Archbishop Collin’s Insights About Being A Christian Today

Archbishop Thomas Collins

On May 14th the Sisters of St. Joseph of Toronto welcomed young adults to meet Archbishop Thomas Collins. At Faith Connections’ Theology on Tap, Toronto's new Archbishop spoke to a full house about “Being a Christian Today.” He reminded listeners of Jesus' call to always show love without expecting anything in return; and he asked listeners to realize the importance of the spoken word in the sacraments. Christians must show love that touches all. Focusing on personal relationships with God and close friends is not enough. A Christian must gather together strangers, estranged friends, and people s/he dislikes in a way allows everyone to relate to each other. Jesus taught by example when He gathered strangers together to celebrate the banquet in Cana. Today, the colonnade of St. Peter's square gathers all humanity into the arms of the Church. God teaches how to show love in many ways.

Showing love is not easy because it involves a commitment to sacrifice expectations and comfort. While it may be easier to show love to friends, Christian communities must be wide open and reaching out. Love must flow out from each member of the church. It is most unfortunate if a Christian ceases to show love because s/he assumes that someone else will. Showing love can be as complicated as inventing a cure for a disease or as simple as "just being there" while someone suffers. Do not expect perfection from fellow Christians. The Church is made of people, and people are not perfect. If one finds a perfect church and joins it, then on that day it will cease to be perfect. Forgive the sins of fellow Christians infinitely just as Jesus forgave those who betrayed Him. Turning a transgression into a moment to teach patient compassion will allow a Christian to forgive but not forget. If one does not forgive a transgression, then one will unnecessarily suffer the bitterness of the memory. Archbishop Thomas Collins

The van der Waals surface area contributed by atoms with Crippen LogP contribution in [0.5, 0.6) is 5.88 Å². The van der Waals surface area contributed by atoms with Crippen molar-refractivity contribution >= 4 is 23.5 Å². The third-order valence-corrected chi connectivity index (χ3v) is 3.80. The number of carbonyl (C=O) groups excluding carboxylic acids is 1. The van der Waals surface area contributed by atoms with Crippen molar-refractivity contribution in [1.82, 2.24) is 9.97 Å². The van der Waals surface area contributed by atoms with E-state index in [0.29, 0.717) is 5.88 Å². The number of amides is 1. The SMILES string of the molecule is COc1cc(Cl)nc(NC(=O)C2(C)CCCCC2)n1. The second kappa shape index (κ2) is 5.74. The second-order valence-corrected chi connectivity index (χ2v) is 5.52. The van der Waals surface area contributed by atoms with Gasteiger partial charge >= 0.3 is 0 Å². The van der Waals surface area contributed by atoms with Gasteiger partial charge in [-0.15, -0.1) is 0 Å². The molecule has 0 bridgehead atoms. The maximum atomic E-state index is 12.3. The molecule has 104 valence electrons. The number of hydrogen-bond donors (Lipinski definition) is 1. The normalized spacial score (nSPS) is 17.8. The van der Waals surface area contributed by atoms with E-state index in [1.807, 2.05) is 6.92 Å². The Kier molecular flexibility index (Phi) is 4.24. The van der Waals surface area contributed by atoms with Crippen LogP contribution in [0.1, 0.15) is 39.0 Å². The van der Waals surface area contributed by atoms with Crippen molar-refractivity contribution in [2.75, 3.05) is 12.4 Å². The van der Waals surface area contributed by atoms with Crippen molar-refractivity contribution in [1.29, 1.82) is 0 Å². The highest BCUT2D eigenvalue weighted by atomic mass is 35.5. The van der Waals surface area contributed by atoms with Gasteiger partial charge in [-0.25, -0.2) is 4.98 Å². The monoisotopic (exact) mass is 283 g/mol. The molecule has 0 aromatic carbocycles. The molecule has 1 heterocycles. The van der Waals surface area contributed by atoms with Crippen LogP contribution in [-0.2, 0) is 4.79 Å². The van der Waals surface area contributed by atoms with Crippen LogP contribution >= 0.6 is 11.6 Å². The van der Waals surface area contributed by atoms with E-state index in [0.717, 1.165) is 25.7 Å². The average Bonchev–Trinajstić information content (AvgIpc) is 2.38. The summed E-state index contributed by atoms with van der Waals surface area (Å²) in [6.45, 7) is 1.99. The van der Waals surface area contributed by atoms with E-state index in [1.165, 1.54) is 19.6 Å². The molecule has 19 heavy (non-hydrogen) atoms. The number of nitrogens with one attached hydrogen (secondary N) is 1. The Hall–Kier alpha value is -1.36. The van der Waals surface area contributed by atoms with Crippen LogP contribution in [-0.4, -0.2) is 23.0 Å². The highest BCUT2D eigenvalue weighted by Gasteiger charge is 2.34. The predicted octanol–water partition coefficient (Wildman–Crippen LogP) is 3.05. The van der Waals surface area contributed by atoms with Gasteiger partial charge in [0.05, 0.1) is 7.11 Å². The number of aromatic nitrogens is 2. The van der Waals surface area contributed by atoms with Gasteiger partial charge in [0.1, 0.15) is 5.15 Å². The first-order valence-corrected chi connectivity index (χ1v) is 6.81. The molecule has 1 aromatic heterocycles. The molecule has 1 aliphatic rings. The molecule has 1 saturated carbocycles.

Christians must remember the importance of the spoken word in the administration of the sacraments. Since the sacraments represent God working on a human level, only a human can administer them. For the sacrament of reconciliation, one cannot simply ask God for forgiveness in one's thoughts. One must hear the words of forgiveness from a priest. A couple that wants to marry cannot just say "I love you" to each other. A priest must pronounce them married.

Finally, Christians must accept teachings of the Church that may not be clearly stated in writing in the bible. Where in the bible does it say everything has to be written in the bible? Jesus himself only wrote a few letters in the sand. The Gospels came from writers who reported His spoken words and actions.

Today, religious teachers who study the bible in a contemporary context also have much to say to Christians through homilies, deeds, architecture, and other teaching models that are relevant to the challenges faced in the world today. For example, Catholics today learn about the potential strength and compassion of women by honouring, but not worshipping, Mary. Statues and images allow Catholics to celebrate (but not worship) beauty. In response to the individualistic and materialistic tone of contemporary society, some Catholic leaders teach that one does not own anything, for everything is a gift from God. Continuously interpreting the teachings of the bible is an important job for Church leaders. Catholics need to listen.

Given that Archbishop Collins packed so many thoughts into his one hour lecture, one can safely say that Toronto Catholics will be able to look forward to many more wonderful and exciting things coming from the Archbishop's office.

Author: A Young Adult     Photo By: Michael David Dizon